October 8, 2012
The following interview of Taki, a member of the Winter Has Its End project and Sanhati, will be published in StreetVibes and StreetSense. StreetVibes and StreetSense are street newspapers circulating in the US cities of Cincinnati and Columbus. These newspapers are sold and read by the homeless, generally covering issues of homelessness and poverty. In this interview, Taki discusses the economic condition of Greeks today; the European Union’s role in the creation of the Greek economic catastrophe and more.
StreetVibes: What is the importance of the Greek situation for Americans?
Taki: An important aspect of daily life for many is the tyranny of loneliness and poverty. Our rulers and the governments they control have imposed this tyranny in order to preserve institutions that serve their economic interests. We must break out of our isolation and reestablish our basic dignity as people.
We cannot do this alone. Winning the fight for dignity depends on understanding events beyond American shores. This is a fundamental idea that has a noble genealogy in America going back to Thomas Paine and W.E.B. Du Bois, who I consider great thinkers.
There’s another reason too. Some politicians tell you that the cause of our economic problems in America is that “jobs are going to China.” Not many seem to worry about who buys the stuff that American workers produce. Europe is an important American trading partner. If European workers can’t buy American goods, then who will? Think about it. If Europe continues on its current road, let’s say that a serious financial crisis develops, that would affect America.
The people have put up a stop sign. Enough is enough, in North America, Europe, Latin America, Asia and Africa.
StreetVibes: What is it like for the common person to be a Greek today?
Taki: Greeks live in difficult times. The country has always been poor when compared to the other nations of Europe. But today the situation is unbearable. Consider that unemployment is roughly the same as it was in America during the Great Depression of the 1930s. That gives you an idea of problem and suffering of the Greek people. Many Greeks simply don’t have jobs.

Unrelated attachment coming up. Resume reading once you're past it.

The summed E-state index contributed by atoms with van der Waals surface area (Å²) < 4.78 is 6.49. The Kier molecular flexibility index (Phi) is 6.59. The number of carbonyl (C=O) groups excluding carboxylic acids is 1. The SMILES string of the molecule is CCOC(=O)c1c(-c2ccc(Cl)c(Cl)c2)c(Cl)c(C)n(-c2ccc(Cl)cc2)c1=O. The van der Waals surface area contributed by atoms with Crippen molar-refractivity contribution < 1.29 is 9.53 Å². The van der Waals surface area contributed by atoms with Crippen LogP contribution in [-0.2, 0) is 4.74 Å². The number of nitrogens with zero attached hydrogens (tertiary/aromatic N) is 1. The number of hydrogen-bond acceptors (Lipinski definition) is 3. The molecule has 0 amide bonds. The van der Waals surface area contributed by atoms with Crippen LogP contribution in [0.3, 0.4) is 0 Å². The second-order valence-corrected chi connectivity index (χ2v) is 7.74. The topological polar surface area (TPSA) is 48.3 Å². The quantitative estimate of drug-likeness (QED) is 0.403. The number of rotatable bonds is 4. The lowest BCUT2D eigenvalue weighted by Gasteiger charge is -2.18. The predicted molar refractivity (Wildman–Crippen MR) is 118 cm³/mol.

The country is facing an economic catastrophe.
Every day is just a battle for survival. Will I have enough money to buy food? Will my kids be hungry? Many people are leaving the country in search of work. Others move in with their parents to cut down on rent. For these and other reasons, working class folk have reached their breaking point and started to defend themselves. Even the “middle class” is suffering. By “middle class”, I don’t mean rich people living in wealthy areas, closed off from the rest of the world. These are people who may run a small business selling not much more than laundry detergent and cigarettes. The result has been resistance.
This spirit of rebellion takes many forms. For example, the government decided it was going to levy a new tax on the people. It decided to use the electricity company as a tax collection agency. A new charge therefore started to appear on everyone’s electric bill. If you couldn’t pay, then the government would shut off your electricity. Lots of people simply refused to pay. When the electric company showed up and attempted to turn off their power, people refused to let them into their homes. There was nothing that the power company could do about it. There were and are lots of strikes by the unions. Workers of the Greek equivalent of the New York Times have been on strike for a long time now and the paper has not printed a single edition in months.